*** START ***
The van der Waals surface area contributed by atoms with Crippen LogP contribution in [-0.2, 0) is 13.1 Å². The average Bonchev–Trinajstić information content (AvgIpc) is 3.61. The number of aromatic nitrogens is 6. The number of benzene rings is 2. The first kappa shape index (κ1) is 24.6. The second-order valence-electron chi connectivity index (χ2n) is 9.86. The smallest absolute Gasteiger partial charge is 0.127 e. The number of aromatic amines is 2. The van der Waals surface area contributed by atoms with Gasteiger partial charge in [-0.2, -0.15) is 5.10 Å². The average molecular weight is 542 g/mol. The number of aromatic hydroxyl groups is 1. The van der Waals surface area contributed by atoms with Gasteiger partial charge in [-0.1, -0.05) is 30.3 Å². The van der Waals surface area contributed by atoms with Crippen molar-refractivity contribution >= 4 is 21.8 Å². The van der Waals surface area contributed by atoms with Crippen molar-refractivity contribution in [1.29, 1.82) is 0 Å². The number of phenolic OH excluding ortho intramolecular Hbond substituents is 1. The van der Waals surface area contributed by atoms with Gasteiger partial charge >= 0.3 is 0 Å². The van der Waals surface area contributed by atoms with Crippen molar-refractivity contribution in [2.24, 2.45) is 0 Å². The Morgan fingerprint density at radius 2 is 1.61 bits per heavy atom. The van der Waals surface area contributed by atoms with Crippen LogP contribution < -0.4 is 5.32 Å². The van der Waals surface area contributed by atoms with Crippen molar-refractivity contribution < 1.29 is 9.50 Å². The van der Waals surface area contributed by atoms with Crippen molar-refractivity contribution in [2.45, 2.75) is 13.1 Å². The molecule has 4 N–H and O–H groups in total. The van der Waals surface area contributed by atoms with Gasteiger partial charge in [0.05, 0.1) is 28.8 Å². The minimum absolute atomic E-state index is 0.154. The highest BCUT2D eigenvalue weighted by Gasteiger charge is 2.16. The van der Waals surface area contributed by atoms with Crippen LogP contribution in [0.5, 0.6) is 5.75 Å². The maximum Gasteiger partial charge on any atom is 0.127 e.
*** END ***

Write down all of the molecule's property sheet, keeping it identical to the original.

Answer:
The van der Waals surface area contributed by atoms with Crippen LogP contribution in [-0.2, 0) is 13.1 Å². The average Bonchev–Trinajstić information content (AvgIpc) is 3.61. The number of aromatic nitrogens is 6. The number of benzene rings is 2. The first kappa shape index (κ1) is 24.6. The second-order valence-electron chi connectivity index (χ2n) is 9.86. The smallest absolute Gasteiger partial charge is 0.127 e. The number of aromatic amines is 2. The van der Waals surface area contributed by atoms with Gasteiger partial charge in [-0.2, -0.15) is 5.10 Å². The average molecular weight is 542 g/mol. The number of aromatic hydroxyl groups is 1. The van der Waals surface area contributed by atoms with Gasteiger partial charge in [-0.1, -0.05) is 30.3 Å². The van der Waals surface area contributed by atoms with Crippen molar-refractivity contribution >= 4 is 21.8 Å². The van der Waals surface area contributed by atoms with Crippen molar-refractivity contribution in [1.29, 1.82) is 0 Å². The number of phenolic OH excluding ortho intramolecular Hbond substituents is 1. The van der Waals surface area contributed by atoms with Gasteiger partial charge >= 0.3 is 0 Å². The van der Waals surface area contributed by atoms with Crippen molar-refractivity contribution in [2.24, 2.45) is 0 Å². The Morgan fingerprint density at radius 2 is 1.61 bits per heavy atom. The van der Waals surface area contributed by atoms with Crippen LogP contribution < -0.4 is 5.32 Å². The van der Waals surface area contributed by atoms with Crippen molar-refractivity contribution < 1.29 is 9.50 Å². The van der Waals surface area contributed by atoms with Crippen molar-refractivity contribution in [2.45, 2.75) is 13.1 Å². The molecule has 4 N–H and O–H groups in total. The van der Waals surface area contributed by atoms with Gasteiger partial charge in [0.05, 0.1) is 28.8 Å². The minimum absolute atomic E-state index is 0.154. The highest BCUT2D eigenvalue weighted by Gasteiger charge is 2.16. The van der Waals surface area contributed by atoms with Crippen LogP contribution in [0.5, 0.6) is 5.75 Å². The maximum Gasteiger partial charge on any atom is 0.127 e.